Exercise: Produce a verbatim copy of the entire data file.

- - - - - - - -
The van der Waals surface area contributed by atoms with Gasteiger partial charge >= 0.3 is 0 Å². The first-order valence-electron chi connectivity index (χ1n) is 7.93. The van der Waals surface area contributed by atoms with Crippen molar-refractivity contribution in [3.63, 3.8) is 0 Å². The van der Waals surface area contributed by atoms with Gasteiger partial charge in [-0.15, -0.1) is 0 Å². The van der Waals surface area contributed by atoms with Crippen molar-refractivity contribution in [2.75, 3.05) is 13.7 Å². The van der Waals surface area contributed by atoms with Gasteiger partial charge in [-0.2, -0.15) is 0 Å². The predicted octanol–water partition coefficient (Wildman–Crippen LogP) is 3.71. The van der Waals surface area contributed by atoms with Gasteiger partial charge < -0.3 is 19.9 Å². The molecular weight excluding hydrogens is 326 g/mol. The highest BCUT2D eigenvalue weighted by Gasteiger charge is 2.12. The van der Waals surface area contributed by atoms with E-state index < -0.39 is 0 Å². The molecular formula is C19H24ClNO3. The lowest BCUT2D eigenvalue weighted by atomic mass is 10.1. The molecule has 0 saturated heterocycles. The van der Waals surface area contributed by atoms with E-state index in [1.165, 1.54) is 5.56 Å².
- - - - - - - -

The van der Waals surface area contributed by atoms with Gasteiger partial charge >= 0.3 is 0 Å². The first-order valence-electron chi connectivity index (χ1n) is 7.93. The van der Waals surface area contributed by atoms with Crippen molar-refractivity contribution in [3.63, 3.8) is 0 Å². The van der Waals surface area contributed by atoms with Gasteiger partial charge in [-0.15, -0.1) is 0 Å². The van der Waals surface area contributed by atoms with Crippen molar-refractivity contribution in [2.75, 3.05) is 13.7 Å². The van der Waals surface area contributed by atoms with Gasteiger partial charge in [-0.2, -0.15) is 0 Å². The predicted octanol–water partition coefficient (Wildman–Crippen LogP) is 3.71. The van der Waals surface area contributed by atoms with Gasteiger partial charge < -0.3 is 19.9 Å². The molecular weight excluding hydrogens is 326 g/mol. The highest BCUT2D eigenvalue weighted by Gasteiger charge is 2.12. The van der Waals surface area contributed by atoms with E-state index < -0.39 is 0 Å². The molecular formula is C19H24ClNO3. The lowest BCUT2D eigenvalue weighted by atomic mass is 10.1. The molecule has 0 saturated heterocycles. The van der Waals surface area contributed by atoms with E-state index in [1.165, 1.54) is 5.56 Å².